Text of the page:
Kapitanleutnat Bitter gewindmet vom Soldatenheim Rochefort November 1943. / Zur Beförderung Gratulirf Der Schwesterntisch.
1943 (dated) 16.26 x 19.25 in (41.3004 x 48.895 cm)
1 : 4000000
This is a charming 1943 manuscript map of Europe was drawn to celebrate the promotion of the German World War II Kriegsmarine officer Kapitänleutnant Georg von Bitter to U-Boat Commander. Drawn in a whimsical manuscript style, with stylistic elements drawn from 18th century French cartography, the map, which is centered on France, covers much of western Europe, including Germany, Switzerland, France, Holland, Belgium, and parts of England, Spain, Denmark, and Italy.
The map appears to have been drawn by one of the nurses at the Rochefort Soldatenheim, or Soldier's Home, in Southwest France, a region then under direct German occupation. It commemorates the promotion and imminent departure of Bitter, who was a resident there in the latter part of 1943. Although Bitter received his promotion and assignment to U-750 at the end of September 1943, he did not depart the soldier's home until November when he was presented with this charming pictorial map.
The map illustrates the palatial dining room of the Rochefort Soldatenheim, where Bitter, along with three nurses - and an exceptionally privileged terrier dog seated at the dining room table – enjoy a raised glassed of red wine. Another illustration, in the upper right, illustrates Bitter in full U-Boat commander regalia being saluted by seven female officers while presented with a bouquet by an eighth. From this we assume that Bitter must have been quite charming with the ladies. Bitter's U-Boat appears just off the coast of France in the English Channel. Bitter did not undertake any patrol missions and sunk no ships. He died shortly afterwards in 1945 when a fire broke on the wohnschiffes (accommodation ship) Daressalam in Kiel harbor.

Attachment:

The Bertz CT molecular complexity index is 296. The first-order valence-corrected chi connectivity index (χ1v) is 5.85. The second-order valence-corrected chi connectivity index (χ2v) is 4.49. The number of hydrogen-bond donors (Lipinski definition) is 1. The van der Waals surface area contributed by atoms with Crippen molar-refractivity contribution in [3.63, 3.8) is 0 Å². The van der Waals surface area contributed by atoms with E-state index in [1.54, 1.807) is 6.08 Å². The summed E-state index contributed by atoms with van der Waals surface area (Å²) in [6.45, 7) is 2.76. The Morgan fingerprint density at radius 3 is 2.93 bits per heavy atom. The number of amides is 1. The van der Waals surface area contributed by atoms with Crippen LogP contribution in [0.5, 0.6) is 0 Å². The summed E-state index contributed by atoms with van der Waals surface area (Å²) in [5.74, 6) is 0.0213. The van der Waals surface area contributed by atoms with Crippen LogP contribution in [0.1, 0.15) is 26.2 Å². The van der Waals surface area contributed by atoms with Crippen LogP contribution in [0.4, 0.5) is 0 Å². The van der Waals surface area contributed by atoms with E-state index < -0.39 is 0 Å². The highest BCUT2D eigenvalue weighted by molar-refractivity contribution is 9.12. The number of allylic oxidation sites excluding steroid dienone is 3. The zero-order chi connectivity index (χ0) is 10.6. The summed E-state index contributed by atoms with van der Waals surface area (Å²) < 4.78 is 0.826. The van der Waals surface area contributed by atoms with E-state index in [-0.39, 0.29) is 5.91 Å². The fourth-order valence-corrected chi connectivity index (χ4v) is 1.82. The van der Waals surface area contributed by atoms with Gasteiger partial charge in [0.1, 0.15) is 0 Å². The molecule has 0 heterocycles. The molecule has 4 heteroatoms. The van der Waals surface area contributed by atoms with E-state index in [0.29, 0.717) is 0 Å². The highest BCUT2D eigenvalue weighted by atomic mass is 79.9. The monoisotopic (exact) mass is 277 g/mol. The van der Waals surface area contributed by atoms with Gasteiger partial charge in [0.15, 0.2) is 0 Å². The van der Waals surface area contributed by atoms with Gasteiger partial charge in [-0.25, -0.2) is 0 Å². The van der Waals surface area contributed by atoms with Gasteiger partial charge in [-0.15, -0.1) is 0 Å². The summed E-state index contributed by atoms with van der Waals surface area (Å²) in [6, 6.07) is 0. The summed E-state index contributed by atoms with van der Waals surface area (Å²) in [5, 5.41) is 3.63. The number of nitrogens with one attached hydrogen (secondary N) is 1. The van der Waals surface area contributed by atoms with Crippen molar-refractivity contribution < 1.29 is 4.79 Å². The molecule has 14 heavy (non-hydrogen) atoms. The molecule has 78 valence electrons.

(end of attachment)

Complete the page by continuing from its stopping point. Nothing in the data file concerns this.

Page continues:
Other than a tiny swastika integrated into the heraldic crest of the Kriegsmarine in the upper left quadrant, the map bears no discernable allusions to the sordid political associations related to Nazi Germany.
As a final note, we have identified the officer referenced in the maps as George von Bitter, based upon his records of assignment and other factors. The figure could also be Otto Bitter, another U-Boat commander active roughly at the same time. Both have counter indications. George von Bitter, here identified as Kapitänleutnant, never actually attained a rank higher than Oberleutnant. Nonetheless, the record of his assignments mesh more closely with the dates on the map than that of Otto Bitter who did not receive a U-Boat assignment until February of 1944. Also, Otto Bitter, who did in fact attain the rank of Kapitänleutnant, did not do so until January of 1945, one year after this map was made. Finally, the figure in the image on the map appears to have dark hair, corresponding with more with Georg von Bitter as Otto Bitter had light blond hair.
Very good. Heavy paper. Minor water staining in right corners and light overall toning.